Personally I believe that the movie explained above pretty solidly locks down what actually happened. Maybe there’s some waivering on Hannah and the Baron bit? Maybe?!? But I doubt it. It’s fairly well accepted that that is what happened. Please tell me if you disagree. I will giggle and then show you how you are wrong. But that’s pretty normal around here. hahaha. But I do think there is some serious ambiguity about the last 30 seconds of the movie. If you remember, Lockhart and Hannah take off on the bike together. Right? And half way down they wipe out crashing into the car of the company men who are on their way to retrieve Lockhart and Pembroke themselves. Right? YOU MUST COME WITH US NOW!!! Sort of a confrontation. Right? Well, then Lockhart is like, screw you… Hannah and I are out.


Theory 1 – A Cure For Wellness Life Ever After

My first theory here is lame. Lame lame lame. But I have to put it down because it is the most obvious possibility. Lockhart, realizing that Volmer was onto something, takes Hannah with the intent of continuing on the life everlasting tradition. This would eventually require Lockhart to double back and take over Volmer’s place as the Count Dracula figure… but would also allow him to have Hannah, and eternal life. HATE IT. But yeah, that grin is weird.

Theory 2 – A Cure For Wellness The Sequel

Could it be that Lockhart, while not wanting to recreate the ‘cure’ has in his hands a woman that has lived for over 200 years and is intent on some other evil? Revenge on the corporation? Revenge on the towns people? A Circus show with his freakishly old wife? I don’t know.

Theory 3 – A Cure For Wellness’ Cure for Wellness

The double back of the movie is simple enough… the  people in the spa weren’t getting the cure, they were the medicine. Right? But the theory is still real enough. Today, you and I are inundated with hell on earth craziness. There is disease. There is famine. There is the 9 to 5 job. Can I get an amen? Ok, so the real cure to this supposed wellness is a real awakening. A sort of Allegory of the Cave (everyone is locked in a cave, watching shadows from a fire that is behind them, and they think that the shadows are reality… but the philosopher comes and wakens everyone to the fact that they were in bondage and need to leave the cave and wake up. Basically the movie The Matrix.) experience. We need to wake up from this life, and realize that there is something more that we are missing. Well, Lockhart has been awakened. He was once a deceptive, evil person. And he sees that his motivations were all wrong. Now he is in love. Now he is off to create the real cure for “wellness”.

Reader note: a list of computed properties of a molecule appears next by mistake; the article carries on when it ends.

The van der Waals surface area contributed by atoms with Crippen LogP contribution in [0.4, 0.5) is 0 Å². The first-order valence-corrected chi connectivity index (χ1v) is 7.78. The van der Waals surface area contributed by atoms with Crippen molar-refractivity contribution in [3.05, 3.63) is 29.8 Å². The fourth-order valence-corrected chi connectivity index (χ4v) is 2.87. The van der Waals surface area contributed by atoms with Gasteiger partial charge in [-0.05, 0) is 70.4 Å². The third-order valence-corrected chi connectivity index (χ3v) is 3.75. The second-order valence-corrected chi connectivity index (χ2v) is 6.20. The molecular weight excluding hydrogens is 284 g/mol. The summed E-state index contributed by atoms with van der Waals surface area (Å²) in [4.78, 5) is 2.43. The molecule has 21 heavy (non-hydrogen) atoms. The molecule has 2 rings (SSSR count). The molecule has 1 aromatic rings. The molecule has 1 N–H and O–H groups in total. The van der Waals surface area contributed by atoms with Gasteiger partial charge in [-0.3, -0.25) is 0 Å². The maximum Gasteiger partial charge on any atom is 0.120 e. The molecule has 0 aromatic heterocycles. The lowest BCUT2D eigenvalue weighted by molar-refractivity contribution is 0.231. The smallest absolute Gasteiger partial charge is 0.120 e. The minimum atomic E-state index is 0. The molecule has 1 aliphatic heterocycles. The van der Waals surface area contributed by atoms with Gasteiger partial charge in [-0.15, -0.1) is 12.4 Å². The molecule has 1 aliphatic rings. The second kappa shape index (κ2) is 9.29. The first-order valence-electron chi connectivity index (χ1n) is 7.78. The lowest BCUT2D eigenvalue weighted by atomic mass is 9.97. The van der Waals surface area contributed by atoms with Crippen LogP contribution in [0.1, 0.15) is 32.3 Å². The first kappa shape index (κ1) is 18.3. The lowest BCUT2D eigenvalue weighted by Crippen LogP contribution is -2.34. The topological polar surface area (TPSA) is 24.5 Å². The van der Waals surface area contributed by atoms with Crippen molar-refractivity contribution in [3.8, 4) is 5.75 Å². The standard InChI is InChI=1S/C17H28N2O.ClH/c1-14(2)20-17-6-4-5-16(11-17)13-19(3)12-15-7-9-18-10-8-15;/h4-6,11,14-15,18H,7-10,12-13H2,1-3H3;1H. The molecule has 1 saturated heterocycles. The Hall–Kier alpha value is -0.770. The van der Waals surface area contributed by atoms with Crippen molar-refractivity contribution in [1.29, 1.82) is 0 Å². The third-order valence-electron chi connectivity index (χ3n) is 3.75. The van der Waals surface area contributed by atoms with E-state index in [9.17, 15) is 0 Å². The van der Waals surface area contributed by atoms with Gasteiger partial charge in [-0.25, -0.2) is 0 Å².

You see, the title of the movie is deceptive. A Cure for Wellness speaks to the problems of this world and our definition of wellness. Intrinsically we all know that this world lies to us. Marketers tell us regularly that you deserve a break to day, etc. They tell us that to be comfortable is to know the meaning of life. And yet, when we are fully comfortable we all still ache with a deeper longing for the meaning of life, and purpose. (If you don’t, please tell me your trick, because I want to know all about it.) And so maybe Lockhart has seen deeply into the lies of this world, and the pursuit of everlasting life which totally jibes with the lies of the marketing and the people around us.

And so I think that Lockhart has discovered love, and selflessness for the first time in his life. He has realized that living a simple life with his wife is where it’s at instead of chasing the golden ring. Which, is the title of the movie. Not the medicine and vitamins that we have been seen throughout the entire movie. So maybe, The Cure For Our Supposed Wellness is actually that final grin… the love of someone treasured. Maybe the meaning of life is deeper than everlasting life. Maybe Lockhart has solved the riddle to the enigma of life in his own mind?

I don’t know… what do you think the meaning of the last 30 seconds of the movie are? Or, heck… the whole movie? Where did I miss it?

Liked it? Take a second to support Taylor Holmes on Patreon!

Taylor Holmes

Read Previous

Interviews My Addictive Personality and Jeremy Geddes

Read Next

New FX Show Taboo Episode 8 Discussed and Explained


  • (First, I apologize for bad English, I’m French)

    I have a question : why do you focus on the last 30 seconds of the movie ?

    Maybe some explanation can be found on the first 30 seconds…



  • Lionel, I went and re-watched the first 8 minutes or so of the movie. Good idea, sir. The beginning greatly informs the end.